Edit Groups

Another typical application for the new grouping functionality would be when making a podcast, where you want to be able to edit the tracks together in the timeline but adjust their volume and everything else individually. Creating a group that only enables Editing is now dead easy, and ensures that any cuts, slices, trimming, movement or rearranging that happens in the Arrange window on one track is reflected across all the tracks in the group. So, you might have multiple voices in a conversational podcast that you want to keep together — edit one track and you edit them all. Or, in a musical context, perhaps you've got a few backing vocal takes that you'll be editing in the same way. Edit groups make this a breeze.

Beyond mixing in the Console and editing in the Arrange window, you can also add plug-ins across a whole group. Drop a plug-in into an insert slot on any channel in the group, and if Inserts is enabled on that group, the plug-in appears in every one. Likewise, if you drop the plug-in into the Sends portion of the channel, Studio One will create a Send channel with the plug-in loaded, and enable sends to that channel on every channel in the group. It's such a time saver.

First-time Groupies

If you've not used groups before, you'll find the process is straightforward. First, select the tracks you want to group. This can be done by Ctrl-clicking (Mac: Command-click) to add individual tracks to the selection, or using Shift-click to select a range of tracks. Then right-click on one of the selected tracks and choose 'Group selected Tracks', or press Ctrl+G (Mac: Command+G). Studio One will suggest a name for your group, or you can type one of your own. The group then appears in a list to the left of the Console or Arrange window above the Channel List, and a little group icon, which looks like two chess pawns either side of a larger pawn, appears just above the channel meter. You can change the colour of the groups, reorder them, rename them and select and suspend them from this panel. If you click on a group, its constituent tracks are highlighted.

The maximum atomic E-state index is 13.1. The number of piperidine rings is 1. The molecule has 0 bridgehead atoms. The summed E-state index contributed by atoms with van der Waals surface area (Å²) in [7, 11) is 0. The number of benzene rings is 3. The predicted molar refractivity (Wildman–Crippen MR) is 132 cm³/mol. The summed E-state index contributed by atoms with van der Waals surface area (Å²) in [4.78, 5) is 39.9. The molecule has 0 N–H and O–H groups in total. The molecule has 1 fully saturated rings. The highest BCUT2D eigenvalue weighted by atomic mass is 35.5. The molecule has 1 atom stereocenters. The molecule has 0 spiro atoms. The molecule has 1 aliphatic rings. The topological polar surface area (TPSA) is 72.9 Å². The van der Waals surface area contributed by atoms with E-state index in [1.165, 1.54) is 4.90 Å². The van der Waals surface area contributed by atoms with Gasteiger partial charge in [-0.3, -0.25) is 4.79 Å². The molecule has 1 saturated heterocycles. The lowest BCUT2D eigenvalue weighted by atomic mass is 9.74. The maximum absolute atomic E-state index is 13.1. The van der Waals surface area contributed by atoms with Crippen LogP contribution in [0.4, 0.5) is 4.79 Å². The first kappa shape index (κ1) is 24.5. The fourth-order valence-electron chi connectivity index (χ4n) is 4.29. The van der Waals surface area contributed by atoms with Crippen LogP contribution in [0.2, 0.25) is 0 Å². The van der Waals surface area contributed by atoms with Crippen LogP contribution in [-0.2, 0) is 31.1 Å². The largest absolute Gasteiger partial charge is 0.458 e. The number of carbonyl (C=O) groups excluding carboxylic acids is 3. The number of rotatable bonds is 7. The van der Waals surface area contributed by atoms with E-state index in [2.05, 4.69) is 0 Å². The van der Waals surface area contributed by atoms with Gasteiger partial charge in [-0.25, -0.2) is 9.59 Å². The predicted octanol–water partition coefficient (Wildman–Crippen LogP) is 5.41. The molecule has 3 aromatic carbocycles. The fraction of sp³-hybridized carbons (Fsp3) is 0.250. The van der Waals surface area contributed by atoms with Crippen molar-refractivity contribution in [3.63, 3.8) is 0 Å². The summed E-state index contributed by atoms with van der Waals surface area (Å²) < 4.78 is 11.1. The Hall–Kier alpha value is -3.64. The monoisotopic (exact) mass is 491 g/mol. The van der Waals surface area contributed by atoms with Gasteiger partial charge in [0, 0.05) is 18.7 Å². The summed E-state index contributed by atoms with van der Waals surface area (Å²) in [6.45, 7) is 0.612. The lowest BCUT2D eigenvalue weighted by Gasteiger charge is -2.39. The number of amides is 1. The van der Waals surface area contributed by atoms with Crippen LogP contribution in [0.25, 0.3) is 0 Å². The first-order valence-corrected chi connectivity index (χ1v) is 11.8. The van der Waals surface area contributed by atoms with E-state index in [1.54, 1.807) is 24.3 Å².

Enabling Sends on a  group makes it easy to set up global auxiliary effects.Enabling Sends on a group makes it easy to set up global auxiliary effects.

A group label has also been introduced to the Console, but seems to be disabled by default. To enable it, click on the spanner icon and tick the Group Assignment box. A label appears above the automation mode at the bottom of the fader. If you are nesting groups within groups, the top group label will be displayed.